The Dalton Nuclear Institute at the UK’s University of Manchester on 15 July released a position paper: “Nuclear energy for net zero: a strategy for action”, which identifies the actions required to assess the role of nuclear in the UK's net-zero future. The paper’s authors include Francis Livens, director; Gregg Butler, head of strategic assessment; William Bodel, research associate in nuclear systems choice; and Juan Matthews, visiting professor in nuclear energy technology.
In the Foreword to the 41-paper paper, Livens says, given encouraging steps to reduce reliance on fossil fuels, the ageing of the current nuclear fleet and the need to decarbonise other sectors, “it makes sense that the government has announced that new nuclear could have a vital role to play in achieving net zero”. However, to achieve this potential, much needs to be done and many questions need answers. “We must also acknowledge that time is short. The nuclear sector has historically been unable to move quickly. To make a difference to the 2050 target, any new reactor technology must be developed, demonstrated, licensed and built by the 2040s. This means that technology development must begin now and that the more exotic technology options will not be feasible on the timescale required.” The report “seeks to address aspects of the national discussion on nuclear energy which are currently underdeveloped, and provides a series of recommendations which we believe will support the nuclear sector in achieving its best potential”.
The paper sets out to examine “the possible roles for nuclear energy in a ‘level playing field’ approach to net zero by 2050, making use of the various mechanisms on an overall best economics basis, with an objective, well-developed economic assessment system”. It says the potential roles for nuclear must be set out and assessed clearly, “recognising that they will not be adopted unless they are part of an optimum solution”. Similarly objective assessment mechanisms should also be applied to alternative decarbonisation options.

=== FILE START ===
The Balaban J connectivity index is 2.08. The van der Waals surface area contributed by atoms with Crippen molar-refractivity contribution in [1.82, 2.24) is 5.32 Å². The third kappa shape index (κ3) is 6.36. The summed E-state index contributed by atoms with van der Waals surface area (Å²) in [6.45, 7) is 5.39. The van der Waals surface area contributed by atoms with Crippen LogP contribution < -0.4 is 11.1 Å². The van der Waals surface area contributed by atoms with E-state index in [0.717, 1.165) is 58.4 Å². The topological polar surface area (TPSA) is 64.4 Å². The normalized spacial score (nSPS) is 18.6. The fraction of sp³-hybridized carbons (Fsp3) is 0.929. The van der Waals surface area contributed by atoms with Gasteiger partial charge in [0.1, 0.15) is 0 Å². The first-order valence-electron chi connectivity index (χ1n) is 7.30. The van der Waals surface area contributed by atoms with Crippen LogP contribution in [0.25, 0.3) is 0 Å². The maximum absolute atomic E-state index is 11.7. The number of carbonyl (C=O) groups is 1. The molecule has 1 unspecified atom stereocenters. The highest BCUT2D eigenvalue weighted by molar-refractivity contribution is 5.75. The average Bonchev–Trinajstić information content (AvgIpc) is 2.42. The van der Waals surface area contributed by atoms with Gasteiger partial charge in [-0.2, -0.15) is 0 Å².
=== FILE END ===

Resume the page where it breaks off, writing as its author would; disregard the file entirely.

The roles of nuclear energy to provide firm power, district heating and high temperature heat are discussed. The various estimates which have been made of nuclear’s role in meeting net zero by 2050 are examined, “revealing a broad range of assumptions, which are mainly limited to the provision of firm power”. Few studies examine high temperature nuclear heat for hydrogen production or other uses in industrial processes. “The energy white paper envisages a demonstration of high temperature nuclear heat in the UK, and the review of this area concludes (in agreement with the recommendation from the Nuclear Innovation and Research Advisory Board; NIRAB) that the high temperature gas-cooled reactor (HTGR) should be the key technology, with rapid assessment and development of hydrogen manufacturing techniques also required. Such a demonstrator could match a 2030 timescale, but is already on the critical path, so rapid progress is required.”
The paper makes eight recommendations:
- The current state of advanced modular reactor (AMR) technology affirms that the demonstration reactor should feature HTGR technology, along with hydrogen generation using nuclear heat. A suitable body should urgently be set up to pursue this course, with valid parallels identified to the model currently being employed for progressing a fusion power demonstrator.
- Developing and pursuing the path to a UK-based HTGR demonstrator should be given to a suitable body equipped and empowered to deliver the project, including directing all necessary. As the HTGR generally uses a once-through fuel cycle, uranium resources should be adequate for the rest of the century. However, in future, a closed cycle could transform the UK’s current depleted uranium and used fuel stocks into a valuable resource of energy for almost 1,000 years. The UK should keep open the option of developing a closed fuel cycle and should remain at the forefront of R&D in this area.
- Closed fuel cycle R&D should continue to allow the UK to track developments to gauge when such systems may find a place in the UK energy market. The UK will need a viable system for assessing potential future systems.